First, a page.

Finance Minister Lawrence Wong said existing schemes will cover S$600 worth of utility bills, or four months of these bills, for a household living in a four-room Housing Board flat, even after accounting for higher electricity prices.
"What happens subsequently, next half of the year ... what if electricity prices go up much higher? Well, we will as I've said continue to monitor the situation, assess the impact of what we have already announced and will implement, look at the global situation," he said.
"And as I've said just now, if the situation worsens, the Government will do more. But for now, let us roll out and properly implement all that's in the Budget already, which is already giving considerable support to households."
Dr Tan also urged consumers to do their part and "conserve energy, just like how we conserve water".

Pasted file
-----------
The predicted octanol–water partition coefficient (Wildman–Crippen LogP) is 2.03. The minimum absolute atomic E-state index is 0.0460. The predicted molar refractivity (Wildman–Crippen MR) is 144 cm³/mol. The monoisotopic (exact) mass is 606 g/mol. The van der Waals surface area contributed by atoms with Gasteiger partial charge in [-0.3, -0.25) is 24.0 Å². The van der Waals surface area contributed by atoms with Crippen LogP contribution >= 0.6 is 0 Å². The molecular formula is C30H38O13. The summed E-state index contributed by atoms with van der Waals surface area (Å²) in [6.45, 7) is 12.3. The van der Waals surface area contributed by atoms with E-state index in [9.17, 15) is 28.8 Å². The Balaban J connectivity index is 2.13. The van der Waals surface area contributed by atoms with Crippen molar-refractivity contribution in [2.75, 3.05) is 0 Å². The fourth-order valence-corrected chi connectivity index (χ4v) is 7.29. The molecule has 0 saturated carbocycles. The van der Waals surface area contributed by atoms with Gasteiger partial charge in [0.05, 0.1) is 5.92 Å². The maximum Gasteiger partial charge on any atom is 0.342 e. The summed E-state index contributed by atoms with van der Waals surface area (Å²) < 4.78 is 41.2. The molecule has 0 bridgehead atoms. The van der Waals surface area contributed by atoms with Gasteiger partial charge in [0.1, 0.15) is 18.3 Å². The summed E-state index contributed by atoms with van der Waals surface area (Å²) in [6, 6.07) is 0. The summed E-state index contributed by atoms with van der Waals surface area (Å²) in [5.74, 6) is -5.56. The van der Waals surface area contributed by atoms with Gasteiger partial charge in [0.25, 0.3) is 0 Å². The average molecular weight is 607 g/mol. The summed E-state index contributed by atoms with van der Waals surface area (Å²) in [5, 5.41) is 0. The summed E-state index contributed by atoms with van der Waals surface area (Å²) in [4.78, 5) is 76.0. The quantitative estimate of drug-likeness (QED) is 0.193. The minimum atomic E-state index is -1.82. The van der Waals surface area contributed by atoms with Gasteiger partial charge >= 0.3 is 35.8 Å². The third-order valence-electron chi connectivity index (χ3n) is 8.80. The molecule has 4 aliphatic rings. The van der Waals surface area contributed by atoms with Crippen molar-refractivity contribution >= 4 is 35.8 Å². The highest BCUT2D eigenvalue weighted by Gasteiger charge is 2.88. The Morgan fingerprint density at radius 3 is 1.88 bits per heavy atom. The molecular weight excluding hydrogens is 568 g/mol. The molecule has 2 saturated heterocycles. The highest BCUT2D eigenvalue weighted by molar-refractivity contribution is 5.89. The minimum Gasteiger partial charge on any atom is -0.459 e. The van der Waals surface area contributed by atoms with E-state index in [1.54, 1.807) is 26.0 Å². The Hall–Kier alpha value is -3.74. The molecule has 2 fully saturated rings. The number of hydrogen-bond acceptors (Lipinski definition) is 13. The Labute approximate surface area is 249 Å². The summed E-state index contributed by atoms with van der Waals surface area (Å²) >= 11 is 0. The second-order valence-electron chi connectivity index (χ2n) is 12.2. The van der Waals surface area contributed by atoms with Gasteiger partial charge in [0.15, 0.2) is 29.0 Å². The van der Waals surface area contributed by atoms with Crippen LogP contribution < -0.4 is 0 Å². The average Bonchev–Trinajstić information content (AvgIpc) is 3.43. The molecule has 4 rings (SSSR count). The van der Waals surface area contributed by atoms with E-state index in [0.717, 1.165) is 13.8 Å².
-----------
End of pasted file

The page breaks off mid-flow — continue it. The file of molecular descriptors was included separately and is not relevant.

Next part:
This includes small lifestyle adjustments such as switching off appliances that are not in use, raising the air-conditioning temperatures by 1 to 2 degrees Celsius, and using the fan instead of air-conditioning where possible.
These "can go a long way in maintaining a sustainable, secure and resilient energy future for all of us", Dr Tan said.
WHY ENERGY PRICES ARE RISING
Singapore generates around 95 per cent of its electricity domestically from imported natural gas, with electricity generation companies (gencos) generally relying on long-term piped natural gas (PNG) and liquefied natural gas (LNG) contracts to meet their needs.
"They use spot LNG on an opportunistic basis to supplement their long-term contracts," Dr Tan explained. "Now by and large, this has allowed us to keep electricity prices relatively stable and mitigate the impact of global price shocks."